Adapting to Changes in Family Relationships
Part of getting used to being a caregiver is adjusting to how you interact with your family members. Before becoming their caregiver, you functioned as a parent, sibling, child, spouse, partner, etc. Now, regardless of your prior role, or whether you are younger or older than them, you begin acting like their “parent.” Sometimes, parents and siblings have difficulty “taking orders” from someone they formerly controlled. As a result, difficult family relationships develop for the caregiver as “sides” other family members take sides in support of parents or siblings who feel unfairly treated.
From the care receiver’s point of view, a caregiver takes complete control of their world. In some cases, the family member graciously accepts letting someone else take control, thankful for all help received without pushback. However, in others, the caregiver is met with resentment, anger, and hostility, representing all that is wrong with that person’s current life status. When the latter becomes part of the adjustment process, caregivers face an even greater challenge adapting to their new roles.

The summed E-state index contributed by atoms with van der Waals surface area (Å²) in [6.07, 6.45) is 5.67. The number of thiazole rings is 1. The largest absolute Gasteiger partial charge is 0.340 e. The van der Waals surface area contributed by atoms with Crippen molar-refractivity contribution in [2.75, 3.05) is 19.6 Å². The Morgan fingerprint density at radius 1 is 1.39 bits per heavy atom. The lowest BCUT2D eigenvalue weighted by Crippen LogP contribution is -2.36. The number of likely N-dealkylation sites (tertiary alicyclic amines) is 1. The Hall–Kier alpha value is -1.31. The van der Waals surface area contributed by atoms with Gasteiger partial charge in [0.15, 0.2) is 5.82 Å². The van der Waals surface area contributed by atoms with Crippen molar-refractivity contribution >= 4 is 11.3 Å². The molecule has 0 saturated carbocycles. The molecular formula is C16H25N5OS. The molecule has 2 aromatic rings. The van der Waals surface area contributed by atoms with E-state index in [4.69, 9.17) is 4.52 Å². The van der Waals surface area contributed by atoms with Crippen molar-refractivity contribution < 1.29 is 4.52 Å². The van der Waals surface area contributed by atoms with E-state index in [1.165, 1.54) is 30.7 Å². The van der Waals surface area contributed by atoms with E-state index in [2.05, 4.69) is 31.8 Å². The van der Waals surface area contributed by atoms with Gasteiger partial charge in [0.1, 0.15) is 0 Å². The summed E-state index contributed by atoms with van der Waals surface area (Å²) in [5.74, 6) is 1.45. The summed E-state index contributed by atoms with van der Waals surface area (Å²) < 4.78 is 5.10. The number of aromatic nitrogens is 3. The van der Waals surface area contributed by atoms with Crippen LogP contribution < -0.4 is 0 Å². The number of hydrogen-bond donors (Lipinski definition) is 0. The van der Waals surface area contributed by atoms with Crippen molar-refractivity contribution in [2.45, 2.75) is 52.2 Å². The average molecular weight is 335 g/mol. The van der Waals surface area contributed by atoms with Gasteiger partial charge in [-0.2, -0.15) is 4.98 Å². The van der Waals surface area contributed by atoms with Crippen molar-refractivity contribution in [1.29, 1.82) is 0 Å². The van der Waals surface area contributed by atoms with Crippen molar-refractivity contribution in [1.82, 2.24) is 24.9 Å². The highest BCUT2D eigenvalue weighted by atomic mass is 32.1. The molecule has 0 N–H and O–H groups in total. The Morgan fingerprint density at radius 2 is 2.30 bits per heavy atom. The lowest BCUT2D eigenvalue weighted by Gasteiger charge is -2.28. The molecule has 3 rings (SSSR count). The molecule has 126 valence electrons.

Counseling Maybe Needed to Help with Adjustment
If you believe that role reversal plays a part in your struggles with care issues, I recommend bringing that concern into the open. Talk to your family member about their feelings. In many cases, the behavior displayed is related to grief and fear coming out as anger. Counseling or a support group often helps with the adjustment process when someone has difficulty accepting the impact of their illness or accident.